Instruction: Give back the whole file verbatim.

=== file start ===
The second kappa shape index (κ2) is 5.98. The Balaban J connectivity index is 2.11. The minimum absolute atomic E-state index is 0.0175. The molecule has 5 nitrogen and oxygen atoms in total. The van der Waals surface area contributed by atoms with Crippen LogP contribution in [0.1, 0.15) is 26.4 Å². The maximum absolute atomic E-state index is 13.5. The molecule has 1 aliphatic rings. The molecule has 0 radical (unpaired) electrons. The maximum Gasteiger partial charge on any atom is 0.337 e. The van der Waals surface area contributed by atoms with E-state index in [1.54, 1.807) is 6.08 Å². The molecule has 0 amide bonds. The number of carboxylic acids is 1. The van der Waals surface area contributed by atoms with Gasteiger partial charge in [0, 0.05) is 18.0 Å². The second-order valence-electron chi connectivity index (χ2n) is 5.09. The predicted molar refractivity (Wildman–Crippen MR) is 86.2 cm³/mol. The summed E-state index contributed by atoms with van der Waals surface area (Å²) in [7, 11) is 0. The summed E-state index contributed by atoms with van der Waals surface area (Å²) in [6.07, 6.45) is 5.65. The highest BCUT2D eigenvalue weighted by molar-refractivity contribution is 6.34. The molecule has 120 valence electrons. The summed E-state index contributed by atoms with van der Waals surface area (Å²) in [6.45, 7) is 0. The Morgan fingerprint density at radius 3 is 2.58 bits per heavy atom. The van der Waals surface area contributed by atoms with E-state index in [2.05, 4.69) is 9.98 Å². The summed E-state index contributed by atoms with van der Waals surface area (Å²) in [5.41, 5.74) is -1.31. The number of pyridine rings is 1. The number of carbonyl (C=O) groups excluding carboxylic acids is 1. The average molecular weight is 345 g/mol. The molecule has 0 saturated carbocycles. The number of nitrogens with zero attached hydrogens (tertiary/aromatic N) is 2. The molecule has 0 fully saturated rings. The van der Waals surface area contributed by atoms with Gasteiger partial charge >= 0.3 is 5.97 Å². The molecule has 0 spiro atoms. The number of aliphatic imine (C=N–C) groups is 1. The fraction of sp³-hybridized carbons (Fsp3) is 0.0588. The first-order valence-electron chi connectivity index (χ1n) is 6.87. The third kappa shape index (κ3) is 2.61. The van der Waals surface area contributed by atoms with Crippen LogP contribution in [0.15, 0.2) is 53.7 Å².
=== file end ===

The second kappa shape index (κ2) is 5.98. The Balaban J connectivity index is 2.11. The minimum absolute atomic E-state index is 0.0175. The molecule has 5 nitrogen and oxygen atoms in total. The van der Waals surface area contributed by atoms with Crippen LogP contribution in [0.1, 0.15) is 26.4 Å². The maximum absolute atomic E-state index is 13.5. The molecule has 1 aliphatic rings. The molecule has 0 radical (unpaired) electrons. The maximum Gasteiger partial charge on any atom is 0.337 e. The van der Waals surface area contributed by atoms with E-state index in [1.54, 1.807) is 6.08 Å². The molecule has 0 amide bonds. The number of carboxylic acids is 1. The van der Waals surface area contributed by atoms with Gasteiger partial charge in [0, 0.05) is 18.0 Å². The second-order valence-electron chi connectivity index (χ2n) is 5.09. The predicted molar refractivity (Wildman–Crippen MR) is 86.2 cm³/mol. The summed E-state index contributed by atoms with van der Waals surface area (Å²) in [7, 11) is 0. The summed E-state index contributed by atoms with van der Waals surface area (Å²) in [6.07, 6.45) is 5.65. The highest BCUT2D eigenvalue weighted by molar-refractivity contribution is 6.34. The molecule has 120 valence electrons. The summed E-state index contributed by atoms with van der Waals surface area (Å²) in [6.45, 7) is 0. The Morgan fingerprint density at radius 3 is 2.58 bits per heavy atom. The van der Waals surface area contributed by atoms with E-state index in [2.05, 4.69) is 9.98 Å². The summed E-state index contributed by atoms with van der Waals surface area (Å²) in [5.41, 5.74) is -1.31. The number of pyridine rings is 1. The number of carbonyl (C=O) groups excluding carboxylic acids is 1. The average molecular weight is 345 g/mol. The molecule has 0 saturated carbocycles. The number of nitrogens with zero attached hydrogens (tertiary/aromatic N) is 2. The molecule has 0 fully saturated rings. The van der Waals surface area contributed by atoms with Gasteiger partial charge >= 0.3 is 5.97 Å². The molecule has 0 spiro atoms. The number of aliphatic imine (C=N–C) groups is 1. The fraction of sp³-hybridized carbons (Fsp3) is 0.0588. The first-order valence-electron chi connectivity index (χ1n) is 6.87. The third kappa shape index (κ3) is 2.61. The van der Waals surface area contributed by atoms with Crippen LogP contribution in [0.15, 0.2) is 53.7 Å².